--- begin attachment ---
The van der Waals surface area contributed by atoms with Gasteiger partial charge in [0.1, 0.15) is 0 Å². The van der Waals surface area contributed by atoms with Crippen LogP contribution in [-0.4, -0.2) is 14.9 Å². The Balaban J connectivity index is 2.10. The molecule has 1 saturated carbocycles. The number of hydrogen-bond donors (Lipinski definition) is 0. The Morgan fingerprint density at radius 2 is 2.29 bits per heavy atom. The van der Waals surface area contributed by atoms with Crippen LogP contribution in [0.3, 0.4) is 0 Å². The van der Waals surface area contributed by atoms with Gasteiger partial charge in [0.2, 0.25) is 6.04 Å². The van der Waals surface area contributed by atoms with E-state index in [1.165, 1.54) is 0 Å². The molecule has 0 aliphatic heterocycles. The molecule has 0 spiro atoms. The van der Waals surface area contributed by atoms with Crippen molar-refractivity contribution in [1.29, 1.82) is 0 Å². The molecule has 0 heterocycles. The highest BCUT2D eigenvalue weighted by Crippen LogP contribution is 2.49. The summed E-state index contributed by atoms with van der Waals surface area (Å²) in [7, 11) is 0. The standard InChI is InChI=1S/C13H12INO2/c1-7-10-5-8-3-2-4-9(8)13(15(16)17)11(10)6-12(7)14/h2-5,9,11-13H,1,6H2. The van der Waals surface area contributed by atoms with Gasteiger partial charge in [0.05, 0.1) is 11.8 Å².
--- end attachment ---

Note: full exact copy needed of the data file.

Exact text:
The van der Waals surface area contributed by atoms with Gasteiger partial charge in [0.1, 0.15) is 0 Å². The van der Waals surface area contributed by atoms with Crippen LogP contribution in [-0.4, -0.2) is 14.9 Å². The Balaban J connectivity index is 2.10. The molecule has 1 saturated carbocycles. The number of hydrogen-bond donors (Lipinski definition) is 0. The Morgan fingerprint density at radius 2 is 2.29 bits per heavy atom. The van der Waals surface area contributed by atoms with Crippen LogP contribution in [0.3, 0.4) is 0 Å². The van der Waals surface area contributed by atoms with Gasteiger partial charge in [0.2, 0.25) is 6.04 Å². The van der Waals surface area contributed by atoms with E-state index in [1.165, 1.54) is 0 Å². The molecule has 0 aliphatic heterocycles. The molecule has 0 spiro atoms. The van der Waals surface area contributed by atoms with Crippen molar-refractivity contribution in [1.29, 1.82) is 0 Å². The molecule has 0 heterocycles. The highest BCUT2D eigenvalue weighted by Crippen LogP contribution is 2.49. The summed E-state index contributed by atoms with van der Waals surface area (Å²) in [7, 11) is 0. The standard InChI is InChI=1S/C13H12INO2/c1-7-10-5-8-3-2-4-9(8)13(15(16)17)11(10)6-12(7)14/h2-5,9,11-13H,1,6H2. The van der Waals surface area contributed by atoms with Gasteiger partial charge in [0.05, 0.1) is 11.8 Å².